Switch to ADA Accessible Theme
Close Menu
Riverside County Employment Lawyers > Blog > Client Alert > Piece-Rate Safe Harbor Deadline

Piece-Rate Safe Harbor Deadline

Dear Clients, business owners and Colleagues,

I am writing to notify you that July 1, 2016 is the deadline to file a Notice of Election with the Department of Industrial Relations (DIR) concerning your (or your acquaintances’) past or current payment of piece rate to employees. The DIR permits employers who file the Notice to take advantage of the “safe harbor” option provided in recently enacted regulations pertaining to piece-rate employees. This article only applies to employers who have paid (since 2012) or currently pay piece-rate or flat rates to their employees.

Effective January 1, 2016, California law requires any employer who pays their employees “piece-rate” wages to separately compensate workers for rest breaks, recovery periods, and nonproductive time. “Nonproductive time” is defined as when an employee is subject to the employer’s control, but is not engaged in the work for which the employee is being paid on a piece-rate basis. For more information please see DLSE Information sheet.

Further, employers are required to provide itemized wage statements showing the total hours, rate of compensation, and gross wages paid for compensable rest breaks, recovery periods, and nonproductive time. Failure to comply with these new requirements would expose employers to penalties previously believed to be applicable only to hourly workers, including rest and recovery break penalties.

In addition, the Department of Labor Standards Enforcement (DSLE), and specifically, the Labor Commissioner, interpreted the new law to be retroactive, meaning employers would be liable for any time they failed to separately compensate their piece-rate workers for rest breaks, recovery periods, and nonproductive time in the past four years.

For employers who pay piece-rate wages in addition to an hourly minimum wage, the regulations mandating payment for nonproductive time do not apply. However, the law does mandate compensation for rest and recovery periods at an special hourly rate calculated to include the minimum wage and earned piece-rate wages.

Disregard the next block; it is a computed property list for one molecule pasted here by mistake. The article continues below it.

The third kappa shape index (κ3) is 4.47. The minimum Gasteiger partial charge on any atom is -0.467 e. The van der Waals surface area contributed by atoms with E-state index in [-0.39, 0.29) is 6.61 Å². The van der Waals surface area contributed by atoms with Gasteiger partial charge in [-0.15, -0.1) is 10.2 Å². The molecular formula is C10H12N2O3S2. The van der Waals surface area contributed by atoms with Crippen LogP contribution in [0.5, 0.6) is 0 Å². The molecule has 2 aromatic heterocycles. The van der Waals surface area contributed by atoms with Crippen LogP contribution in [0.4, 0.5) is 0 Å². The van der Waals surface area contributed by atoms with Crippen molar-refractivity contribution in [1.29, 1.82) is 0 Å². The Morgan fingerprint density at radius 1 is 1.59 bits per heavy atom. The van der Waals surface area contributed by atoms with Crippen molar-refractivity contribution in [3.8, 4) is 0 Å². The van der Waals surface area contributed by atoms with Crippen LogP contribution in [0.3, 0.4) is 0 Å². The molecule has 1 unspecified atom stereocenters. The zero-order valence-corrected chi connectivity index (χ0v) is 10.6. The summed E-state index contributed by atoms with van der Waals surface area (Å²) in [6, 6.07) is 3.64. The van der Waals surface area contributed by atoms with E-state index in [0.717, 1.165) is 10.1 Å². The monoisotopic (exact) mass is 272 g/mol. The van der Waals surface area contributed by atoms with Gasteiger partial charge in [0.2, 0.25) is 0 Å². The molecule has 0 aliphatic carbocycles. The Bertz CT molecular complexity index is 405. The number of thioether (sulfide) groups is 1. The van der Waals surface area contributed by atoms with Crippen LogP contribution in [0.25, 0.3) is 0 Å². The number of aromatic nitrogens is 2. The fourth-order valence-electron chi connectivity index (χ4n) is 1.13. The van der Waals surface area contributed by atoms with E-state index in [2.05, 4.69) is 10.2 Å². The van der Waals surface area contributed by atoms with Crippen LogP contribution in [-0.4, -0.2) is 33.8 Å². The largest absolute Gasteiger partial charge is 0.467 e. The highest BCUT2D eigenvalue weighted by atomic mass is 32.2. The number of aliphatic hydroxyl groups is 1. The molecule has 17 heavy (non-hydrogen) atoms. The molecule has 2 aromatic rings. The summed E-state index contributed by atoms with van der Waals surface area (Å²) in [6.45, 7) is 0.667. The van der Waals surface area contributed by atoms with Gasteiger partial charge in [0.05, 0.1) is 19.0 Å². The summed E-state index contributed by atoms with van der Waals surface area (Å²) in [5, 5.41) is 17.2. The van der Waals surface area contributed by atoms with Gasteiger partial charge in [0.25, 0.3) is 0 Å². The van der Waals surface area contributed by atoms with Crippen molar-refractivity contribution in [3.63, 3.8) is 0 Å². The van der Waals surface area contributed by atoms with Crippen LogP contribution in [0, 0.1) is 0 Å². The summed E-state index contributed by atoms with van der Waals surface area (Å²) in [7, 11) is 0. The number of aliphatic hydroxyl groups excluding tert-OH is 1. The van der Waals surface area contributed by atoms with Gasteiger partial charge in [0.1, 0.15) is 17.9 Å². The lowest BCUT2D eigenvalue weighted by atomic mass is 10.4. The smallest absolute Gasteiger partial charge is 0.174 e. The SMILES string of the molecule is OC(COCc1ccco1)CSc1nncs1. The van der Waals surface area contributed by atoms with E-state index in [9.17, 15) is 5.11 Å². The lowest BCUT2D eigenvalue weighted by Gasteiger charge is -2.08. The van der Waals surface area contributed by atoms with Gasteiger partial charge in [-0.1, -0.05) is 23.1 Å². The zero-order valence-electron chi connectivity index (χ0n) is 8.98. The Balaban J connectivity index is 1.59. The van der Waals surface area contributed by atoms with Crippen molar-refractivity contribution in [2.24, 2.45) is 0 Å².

The Safe Harbor Provision and the Notice of Election

Included in the new law is a safe harbor provision, which affords a one-time chance for employers to avoid statutory penalties and interest for violations occurring between July 1, 2012, and December 31, 2015. By electing to take advantage of the safe harbor option, an employer has a legal defense for any claims of non-payment of wages for rest breaks, recovery periods, and nonproductive time, including waiting time penalties, liquidated damages, and wage premiums for rest and recovery period violations. However, employers should be aware that the safe harbor provision does not apply for a failure to give or authorize rest breaks and recovery periods, failure to pay overtime, or violations that occurred after January 1, 2016.

Employers wishing to take advantage of the safe harbor provision need to satisfy two requirements:

  1. File a Notice of Election form with the DIR by July 1, 2016. The form may be filed electronically at https://www.dir.ca.gov/pieceratebackpayelection/piecerate.asp.
  2. Pay to all employees the compensation owed, if any, for unpaid rest breaks, recovery periods, and nonproductive time by December 15, 2016.

The safe harbor provision is optional, and there is no separate penalty for declining the opportunity to file it. If an employer files the Notice of Election form, the employer may still opt-out by not completing the second requirement; however, the employer who opts out does not gain safe harbor protection and is liable for the unpaid wages and all applicable penalties.

If you are interested in opting for the “safe harbor” provision or have any questions regarding the new regulations, please do not hesitate to contact me.

Very truly yours,

The Team at the Law Office of Karen J. Sloat

Disclaimer and Privacy Notice – The information on this website does not convey legal advice of any kind. Please see link.

Facebook Twitter LinkedIn